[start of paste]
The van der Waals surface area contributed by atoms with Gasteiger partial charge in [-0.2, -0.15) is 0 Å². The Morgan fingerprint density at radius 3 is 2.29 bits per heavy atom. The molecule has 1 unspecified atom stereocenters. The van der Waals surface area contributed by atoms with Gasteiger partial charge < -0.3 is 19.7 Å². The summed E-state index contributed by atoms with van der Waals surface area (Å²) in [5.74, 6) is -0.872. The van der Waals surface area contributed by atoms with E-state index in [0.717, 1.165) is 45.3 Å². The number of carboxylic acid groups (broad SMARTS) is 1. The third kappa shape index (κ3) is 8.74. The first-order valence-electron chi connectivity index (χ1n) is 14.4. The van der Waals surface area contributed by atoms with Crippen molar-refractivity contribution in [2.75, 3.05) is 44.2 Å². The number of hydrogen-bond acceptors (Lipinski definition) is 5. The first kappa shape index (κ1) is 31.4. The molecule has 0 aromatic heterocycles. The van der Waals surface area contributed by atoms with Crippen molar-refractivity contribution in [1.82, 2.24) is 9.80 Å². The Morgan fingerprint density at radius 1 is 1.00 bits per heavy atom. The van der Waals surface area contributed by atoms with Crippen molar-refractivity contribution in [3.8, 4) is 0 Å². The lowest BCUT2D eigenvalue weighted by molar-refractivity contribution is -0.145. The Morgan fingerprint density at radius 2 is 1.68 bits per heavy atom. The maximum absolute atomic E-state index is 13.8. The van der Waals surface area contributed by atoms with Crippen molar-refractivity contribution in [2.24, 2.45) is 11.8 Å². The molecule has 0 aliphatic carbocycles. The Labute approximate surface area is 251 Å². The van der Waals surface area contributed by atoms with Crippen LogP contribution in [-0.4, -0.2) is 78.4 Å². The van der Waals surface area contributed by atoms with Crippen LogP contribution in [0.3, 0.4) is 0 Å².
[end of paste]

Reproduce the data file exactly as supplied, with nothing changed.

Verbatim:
The van der Waals surface area contributed by atoms with Gasteiger partial charge in [-0.2, -0.15) is 0 Å². The Morgan fingerprint density at radius 3 is 2.29 bits per heavy atom. The molecule has 1 unspecified atom stereocenters. The van der Waals surface area contributed by atoms with Gasteiger partial charge < -0.3 is 19.7 Å². The summed E-state index contributed by atoms with van der Waals surface area (Å²) in [5.74, 6) is -0.872. The van der Waals surface area contributed by atoms with E-state index in [0.717, 1.165) is 45.3 Å². The number of carboxylic acid groups (broad SMARTS) is 1. The third kappa shape index (κ3) is 8.74. The first-order valence-electron chi connectivity index (χ1n) is 14.4. The van der Waals surface area contributed by atoms with Crippen molar-refractivity contribution in [2.75, 3.05) is 44.2 Å². The number of hydrogen-bond acceptors (Lipinski definition) is 5. The first kappa shape index (κ1) is 31.4. The molecule has 0 aromatic heterocycles. The van der Waals surface area contributed by atoms with Crippen molar-refractivity contribution in [1.82, 2.24) is 9.80 Å². The Morgan fingerprint density at radius 1 is 1.00 bits per heavy atom. The van der Waals surface area contributed by atoms with Crippen molar-refractivity contribution in [3.8, 4) is 0 Å². The lowest BCUT2D eigenvalue weighted by molar-refractivity contribution is -0.145. The Morgan fingerprint density at radius 2 is 1.68 bits per heavy atom. The maximum absolute atomic E-state index is 13.8. The van der Waals surface area contributed by atoms with Crippen molar-refractivity contribution in [2.24, 2.45) is 11.8 Å². The molecule has 0 aliphatic carbocycles. The Labute approximate surface area is 251 Å². The van der Waals surface area contributed by atoms with Crippen LogP contribution in [-0.4, -0.2) is 78.4 Å². The van der Waals surface area contributed by atoms with Crippen LogP contribution in [0.3, 0.4) is 0 Å².